Friday, October 25, 2002


Like King, I found myself stunned and numb with the news of Paul Wellstones death today. My reaction surprised myself. As I've tried to reflect, and as I've listened to the non-stop media coverage, I'm beginning to realize that Wellstone represented what we all hope we can be in the arena of politics and scholary dialouge. Without exception, most of the pundits have talked about how he often was the long ranger on issues (and votes) and that many people didn't agree with his positions. But to a person, there was deep RESPECT for his INTEGRITY. Wellstone is the type of politician/scholar I would love to debate, as I would know that the debate was real....that is, based on passion, a well-thought out belief/value system, and based on mutual trust and a search for construction, rather than destruction.

In many ways Wellstone represents an excellent example of what Robert Coles called "moral leadership". Coles book, "The Lives of Moral Leadership" is a must read for anyone who is looking for inspiration on what it takes to make a difference, even when you are an n=1 (which, in many respects, characterizes Wellstone's role in the Senate). As stated on the book dust jacket, "Coles tells how to be a moral leader and shows how the intervention of one person can change the course of history, as well as influence the day-to-day quality of life in our homes, schools, communities, and nation." I think this is why King, myself, and many others across the country are reacting so emotionally to the loss of Paul Wellstone. As is often the case, we don't recognize the importance of someone until they are gone. I believe everyone who pays attention to politics and discourse in this country and on our campuses now recognizes what an important role Wellstone played. He belongs in Cole's next book as a example of a real moral leader.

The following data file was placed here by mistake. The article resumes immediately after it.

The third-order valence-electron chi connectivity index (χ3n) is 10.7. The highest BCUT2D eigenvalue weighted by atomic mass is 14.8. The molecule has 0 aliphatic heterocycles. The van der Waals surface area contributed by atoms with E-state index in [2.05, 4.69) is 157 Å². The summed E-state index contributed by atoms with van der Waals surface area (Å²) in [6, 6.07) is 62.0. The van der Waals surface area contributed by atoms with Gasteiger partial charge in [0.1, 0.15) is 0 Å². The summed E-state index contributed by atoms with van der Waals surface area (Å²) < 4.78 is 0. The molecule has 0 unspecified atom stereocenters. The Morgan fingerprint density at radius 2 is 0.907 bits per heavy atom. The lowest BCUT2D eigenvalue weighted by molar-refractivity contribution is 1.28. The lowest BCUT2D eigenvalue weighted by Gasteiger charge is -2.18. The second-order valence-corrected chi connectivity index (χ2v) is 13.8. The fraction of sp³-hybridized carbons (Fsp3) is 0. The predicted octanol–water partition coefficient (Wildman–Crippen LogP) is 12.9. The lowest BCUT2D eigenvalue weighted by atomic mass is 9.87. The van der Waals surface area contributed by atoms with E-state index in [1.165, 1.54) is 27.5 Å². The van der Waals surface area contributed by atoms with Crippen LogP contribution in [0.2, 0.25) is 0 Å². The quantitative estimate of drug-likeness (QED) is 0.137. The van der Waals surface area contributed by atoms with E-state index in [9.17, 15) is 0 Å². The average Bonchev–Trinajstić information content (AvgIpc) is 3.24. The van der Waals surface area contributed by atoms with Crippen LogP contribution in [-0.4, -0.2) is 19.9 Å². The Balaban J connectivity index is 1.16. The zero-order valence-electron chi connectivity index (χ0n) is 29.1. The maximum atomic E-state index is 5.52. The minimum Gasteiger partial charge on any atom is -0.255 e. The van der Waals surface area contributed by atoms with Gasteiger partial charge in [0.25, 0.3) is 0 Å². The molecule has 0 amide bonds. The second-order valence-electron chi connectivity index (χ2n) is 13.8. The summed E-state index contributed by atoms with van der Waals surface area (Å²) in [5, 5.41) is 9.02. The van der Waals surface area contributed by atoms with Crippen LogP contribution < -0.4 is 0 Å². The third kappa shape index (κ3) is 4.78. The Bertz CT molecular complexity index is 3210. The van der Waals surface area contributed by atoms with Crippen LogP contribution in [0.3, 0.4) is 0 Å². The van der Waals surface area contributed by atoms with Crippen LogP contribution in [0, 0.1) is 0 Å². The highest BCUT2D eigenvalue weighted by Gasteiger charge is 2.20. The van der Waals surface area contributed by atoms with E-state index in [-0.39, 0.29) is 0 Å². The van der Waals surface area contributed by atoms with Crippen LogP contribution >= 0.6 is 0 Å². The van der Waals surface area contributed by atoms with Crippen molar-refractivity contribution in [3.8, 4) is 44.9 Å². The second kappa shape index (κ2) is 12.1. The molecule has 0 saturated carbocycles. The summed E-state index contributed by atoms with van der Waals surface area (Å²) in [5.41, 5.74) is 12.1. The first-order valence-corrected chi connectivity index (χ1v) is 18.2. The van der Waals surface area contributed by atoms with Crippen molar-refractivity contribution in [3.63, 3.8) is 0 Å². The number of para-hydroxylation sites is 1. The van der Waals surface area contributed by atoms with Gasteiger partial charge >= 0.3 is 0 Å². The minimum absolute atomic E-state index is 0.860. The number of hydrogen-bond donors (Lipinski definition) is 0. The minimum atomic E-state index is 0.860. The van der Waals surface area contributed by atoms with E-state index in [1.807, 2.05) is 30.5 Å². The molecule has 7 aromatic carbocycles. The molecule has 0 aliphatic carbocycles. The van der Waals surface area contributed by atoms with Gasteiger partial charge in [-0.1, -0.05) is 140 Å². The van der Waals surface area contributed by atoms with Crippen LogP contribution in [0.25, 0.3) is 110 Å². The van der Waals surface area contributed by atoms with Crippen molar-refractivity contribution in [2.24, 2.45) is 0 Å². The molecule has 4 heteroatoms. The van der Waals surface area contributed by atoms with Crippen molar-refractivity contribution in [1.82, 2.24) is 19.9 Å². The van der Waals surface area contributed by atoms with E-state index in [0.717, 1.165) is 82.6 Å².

Finally, on a personal note, all the attention paid to Paul Wellstone and his family may minimize the loss of the others who also perished in the crash. Unfortunately, a colleague of mine in the Dept. of Educational Psychology at the University of Minnesota, Dr. Mary McEvoy (aka, Mary Mac), who was one of the state DFL leaders, was also on the plane. Her lose is numbing and hits close to home. Although not recognized on a national level, she also represented all that constitutes a moral leader. A true scholar with a passion for politics. Today Minnesota did not lose just one important academic/scholar role model-------we lost two.

Although it is probably too soon to suggest such ideas, I would like to plant a seed. How about SCSU sponsoring a yearly series of "Wellstone" debates, where significant issues are debated on campus, and ONLY in the spirit of Wellstone's moral leadership. Not demonstrations, name calling, shouting, etc., but a serious, spirited, respectfull scholarly debate of issues. I personally would be willing to donate $500 to get this going and would challenge others to make similar donations.

Kevin McGrew